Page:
The Boston & Cambridge area affords a great many sites and activities. Below are a brief list of Internet links to get started in planning your trip to the area.
- MIT Visitor Information
- Cambridge Office for Tourism
- Greater Boston Convention & Visitors Bureau
- Massachusetts Office of Travel and Tourism
- Boston Visitor's Guide
The information below contains important information we've gathered to maximize the value of visit. Please review this information before completing your plans to attend the conference.
When someone gives you a location at MIT they will use a format such as E51-115. The first part, E51 in this case, is the building number. The second part, 115 in this case, is the room number. The room number will also indicate on which floor the room is. In this case, the room is on the 1st floor.
MIT buildings are numbered depending upon which section of campus they are. The campus is divided into six sections: central, west, north-west, north, north-east, and east.
Buildings in the central section of campus have a number between 1 and 100. Buildings north of the railroad tracks have an N preceding their number. Buildings east of Ames Street have an E preceding their number.
The best navigation aid is the online campus map.
For information on getting to MIT Campus, visit our travel information page.
There are a number of trains and buses which provide public transportation to the Cambridge/Boston area. The No. 1 bus stops at MIT's main entrance (77 Massachusetts Avenue), and provides service to Harvard Square and Downtown Boston. The CT1 bus departs from Central Square and also stops at MIT's main entrance. The CT2 bus departs from Kendall Square and stops at the corner of Vassar and Massachusetts Avenue. Bus fare is $1.50 each way; exact change or Charlie Card is required. The MBTA Red Line provides train service to the MIT area via stops at Central Square (on Massachusetts Avenue) and Kendall/MIT (on Main Street). You may find out more information, including information on purchasing a visitor pass, at the MBTA Web site.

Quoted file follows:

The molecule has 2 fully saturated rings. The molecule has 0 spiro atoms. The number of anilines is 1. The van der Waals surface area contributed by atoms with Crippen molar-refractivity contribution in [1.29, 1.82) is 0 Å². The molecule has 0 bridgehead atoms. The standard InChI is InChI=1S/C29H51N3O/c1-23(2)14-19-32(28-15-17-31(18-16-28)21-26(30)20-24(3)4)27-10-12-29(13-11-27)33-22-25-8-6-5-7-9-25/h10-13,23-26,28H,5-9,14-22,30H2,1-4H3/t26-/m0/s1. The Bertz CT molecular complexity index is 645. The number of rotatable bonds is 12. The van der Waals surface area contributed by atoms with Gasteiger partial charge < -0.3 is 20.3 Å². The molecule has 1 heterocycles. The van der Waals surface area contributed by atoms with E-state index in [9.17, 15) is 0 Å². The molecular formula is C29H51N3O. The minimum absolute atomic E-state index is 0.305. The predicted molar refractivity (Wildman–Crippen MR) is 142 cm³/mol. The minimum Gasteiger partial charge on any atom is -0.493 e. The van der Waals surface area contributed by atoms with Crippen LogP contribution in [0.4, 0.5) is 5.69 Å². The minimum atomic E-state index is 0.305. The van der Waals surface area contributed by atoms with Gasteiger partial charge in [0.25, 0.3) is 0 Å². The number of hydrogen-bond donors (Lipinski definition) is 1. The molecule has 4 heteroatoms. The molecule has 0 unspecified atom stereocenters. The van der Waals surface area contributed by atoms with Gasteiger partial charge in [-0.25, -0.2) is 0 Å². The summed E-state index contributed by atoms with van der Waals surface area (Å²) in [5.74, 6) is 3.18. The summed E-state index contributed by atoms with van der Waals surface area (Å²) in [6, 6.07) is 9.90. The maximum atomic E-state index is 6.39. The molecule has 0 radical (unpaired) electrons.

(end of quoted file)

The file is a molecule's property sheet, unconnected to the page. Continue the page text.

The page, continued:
Boston and Cambridge offer a wide variety of daytime and evening activities boasting a combination of tradition and trend. Historic Faneuil Hall and Quincy Hall Marketplace, with their many fascinating shops, craft stands and restaurants, are popular gathering places for area residents and visitors from all over the world. The Copley Place shopping mall adds a different dimension to Boston's Copley Square, Back Bay and Prudential Center areas. Attractions of particular interest include the USS Constitution, the John F. Kennedy Presidential Library, and the Museum of Fine Arts. The historic Freedom Trail takes visitors from the Boston Common through the popular market areas of the North End and the waterfront district. Harvard Square, the Cambridge Common, and the university museums are but a few of the points of interest on the opposite side of the Charles River. One to two hours north and south of Boston stretches a magnificent and varied coast: from the rocky shores of Maine, by the stately mansions and sandy beaches of New Hampshire, along to the fishing villages and art colonies of Cape Ann, further on to Provincetown. The famous New Hampshire White Mountains are only 2 to 3 hours away.
Boston weather is known to be erratic. In the Fall the expected temperature ranges from 46 to 62 degrees Fahrenheit. Rain is always an option and snow is unlikely. Check the Greater Boston Weather Forecast for current conditions.